Early in December 2012, Regulatory Division’s Antilles Office staff received word that the island of St. Thomas in the U.S. Virgin Islands was on the brink of losing electrical power, absent a permit to make necessary modifications to a dock at Krum Bay which would facilitate the delivery of fuel.
The fuel supplier for the Virgin Islands Water and Power Authority (WAPA), HOVENSA, a refinery on the island of St. Croix, had notified WAPA early last year that it was ceasing production. WAPA awarded a new fuel supply contract to Trafigura; however, Trafigura’s 400-foot long delivery vessel far exceeds the 100-foot vessel size accommodated by the dock. An anchor buoy system was needed in time for a mid-December delivery.
Regulatory Division received word of the needed permit Dec. 3, which was quickly followed by a work specification package Dec. 6. WAPA requested authorization to install additional fenders and two mooring buoys at the dock, as well as a shore anchor system to secure the vessel.
Under the Rivers and Harbors Act of 1899, the U.S. Army Corps of Engineers authorizes activities for the protection and maintenance of the nation’s navigable waterways. With the issuance of two Nationwide Permits Dec. 7, Regulatory Division’s responsiveness prevented an energy crisis on the island just before the holidays.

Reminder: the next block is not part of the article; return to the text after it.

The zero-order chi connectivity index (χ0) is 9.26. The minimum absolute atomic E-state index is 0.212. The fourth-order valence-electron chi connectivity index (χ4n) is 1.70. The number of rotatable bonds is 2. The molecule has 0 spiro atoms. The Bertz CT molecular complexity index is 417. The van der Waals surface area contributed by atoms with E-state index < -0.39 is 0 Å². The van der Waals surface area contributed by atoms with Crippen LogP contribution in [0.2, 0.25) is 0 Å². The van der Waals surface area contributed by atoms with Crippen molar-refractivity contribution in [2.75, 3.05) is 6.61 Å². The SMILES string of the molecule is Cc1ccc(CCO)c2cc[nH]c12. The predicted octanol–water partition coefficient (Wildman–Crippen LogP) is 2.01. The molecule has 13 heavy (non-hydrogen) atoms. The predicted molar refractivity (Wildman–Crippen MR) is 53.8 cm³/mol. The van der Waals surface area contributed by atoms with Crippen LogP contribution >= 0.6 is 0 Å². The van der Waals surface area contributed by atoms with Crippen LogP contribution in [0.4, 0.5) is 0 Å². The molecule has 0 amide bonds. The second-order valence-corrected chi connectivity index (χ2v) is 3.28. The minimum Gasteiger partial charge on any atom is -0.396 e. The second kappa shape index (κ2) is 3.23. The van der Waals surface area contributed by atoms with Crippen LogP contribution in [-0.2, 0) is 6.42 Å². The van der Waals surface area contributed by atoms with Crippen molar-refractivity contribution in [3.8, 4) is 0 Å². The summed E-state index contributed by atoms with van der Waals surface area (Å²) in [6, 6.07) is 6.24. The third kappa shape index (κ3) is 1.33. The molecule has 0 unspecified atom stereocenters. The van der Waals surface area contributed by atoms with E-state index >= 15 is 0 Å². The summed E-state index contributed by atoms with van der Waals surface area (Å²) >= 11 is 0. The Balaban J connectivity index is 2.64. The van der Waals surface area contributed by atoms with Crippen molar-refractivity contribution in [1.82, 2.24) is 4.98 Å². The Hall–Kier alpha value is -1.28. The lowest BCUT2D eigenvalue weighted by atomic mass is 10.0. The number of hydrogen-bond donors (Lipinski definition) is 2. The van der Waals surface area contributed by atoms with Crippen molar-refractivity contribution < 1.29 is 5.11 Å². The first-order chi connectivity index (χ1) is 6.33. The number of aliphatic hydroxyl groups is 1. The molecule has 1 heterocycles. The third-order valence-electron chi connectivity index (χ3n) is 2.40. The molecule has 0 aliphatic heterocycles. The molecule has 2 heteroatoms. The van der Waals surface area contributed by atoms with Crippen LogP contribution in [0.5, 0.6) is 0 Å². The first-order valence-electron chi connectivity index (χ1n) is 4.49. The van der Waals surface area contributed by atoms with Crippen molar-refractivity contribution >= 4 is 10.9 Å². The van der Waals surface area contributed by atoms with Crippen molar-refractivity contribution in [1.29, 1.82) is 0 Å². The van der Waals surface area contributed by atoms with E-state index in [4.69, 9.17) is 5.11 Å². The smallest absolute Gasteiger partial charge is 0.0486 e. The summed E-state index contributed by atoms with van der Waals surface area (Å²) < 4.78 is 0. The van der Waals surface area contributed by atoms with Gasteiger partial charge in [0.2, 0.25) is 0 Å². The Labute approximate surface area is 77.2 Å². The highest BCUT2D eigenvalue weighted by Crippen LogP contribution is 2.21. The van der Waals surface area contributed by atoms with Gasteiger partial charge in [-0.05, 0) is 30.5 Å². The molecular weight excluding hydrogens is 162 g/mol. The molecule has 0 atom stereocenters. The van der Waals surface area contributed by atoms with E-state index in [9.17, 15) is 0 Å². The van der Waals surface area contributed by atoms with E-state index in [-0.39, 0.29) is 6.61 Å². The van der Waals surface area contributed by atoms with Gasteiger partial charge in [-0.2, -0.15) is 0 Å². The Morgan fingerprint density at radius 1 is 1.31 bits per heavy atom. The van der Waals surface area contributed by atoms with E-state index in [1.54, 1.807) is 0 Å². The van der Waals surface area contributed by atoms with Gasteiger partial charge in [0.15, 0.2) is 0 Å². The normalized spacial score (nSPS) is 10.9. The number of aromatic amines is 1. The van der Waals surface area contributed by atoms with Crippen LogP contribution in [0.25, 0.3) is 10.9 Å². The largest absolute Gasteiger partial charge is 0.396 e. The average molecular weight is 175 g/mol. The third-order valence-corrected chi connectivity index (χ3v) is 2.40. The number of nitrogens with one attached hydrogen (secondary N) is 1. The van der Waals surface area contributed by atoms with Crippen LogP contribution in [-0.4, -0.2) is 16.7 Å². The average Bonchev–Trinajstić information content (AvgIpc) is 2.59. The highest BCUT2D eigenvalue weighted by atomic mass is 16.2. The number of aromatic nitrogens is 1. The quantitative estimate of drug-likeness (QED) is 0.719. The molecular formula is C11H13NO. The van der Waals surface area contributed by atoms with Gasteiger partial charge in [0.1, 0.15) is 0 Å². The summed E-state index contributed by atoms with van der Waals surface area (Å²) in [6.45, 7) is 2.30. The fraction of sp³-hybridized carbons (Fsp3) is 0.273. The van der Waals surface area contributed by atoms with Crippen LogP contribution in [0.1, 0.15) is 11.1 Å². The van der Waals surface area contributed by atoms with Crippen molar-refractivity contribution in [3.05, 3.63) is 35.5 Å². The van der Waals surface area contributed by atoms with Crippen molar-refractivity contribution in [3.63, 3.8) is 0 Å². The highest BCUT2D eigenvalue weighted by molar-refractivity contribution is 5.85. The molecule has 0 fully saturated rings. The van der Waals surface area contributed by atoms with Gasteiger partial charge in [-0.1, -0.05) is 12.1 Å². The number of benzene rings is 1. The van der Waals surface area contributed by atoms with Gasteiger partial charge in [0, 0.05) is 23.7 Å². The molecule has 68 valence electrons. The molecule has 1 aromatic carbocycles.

“The standard time for issuing a permit is 30 to 45 days; however, without the permits to accomplish the necessary dock modifications as quickly as possible, the island would have been without electricity as of December 18,” said Edgar Garcia, project manager.
Nationwide Permits (NWPs) are intended to streamline the evaluation and approval process for certain types of activities that have only minimal impacts to the environment. There are 52 types of NWPs, to meet a variety of needs such as minor dredging, bank stabilization and aquatic habitat restoration. In this case, NWP 3 authorized the maintenance and rehabilitation of WAPA’s dock at Krum Bay and NWP 10 authorized the mooring buoys. Special conditions included sea turtle construction conditions and vessel strike avoidance measures.
“Close coordination with federal resource agencies and the territory of the Virgin Islands to obtain Coastal Zone Management permit and a waiver of Water Quality Certification helped to streamline this effort,” Garcia explained.
During a Dec. 13 meeting with Osvaldo Collazo, Regulatory Division’s North Branch chief, Capt. J.C. Cordon, deputy district engineer for the Antilles, and Sindulfo Castillo, Edgar Garcia and Jose Cedeno of the Antilles Regulatory section, U.S. Virgin Islands Governor John P. de Jongh, Jr. and senior staff members commended the Corps and the Virgin Islands Department of Planning and Natural Resources for expeditiously authorizing the work that allowed St. Thomas to receive the new barge that allowed electrical power to continue without interruption.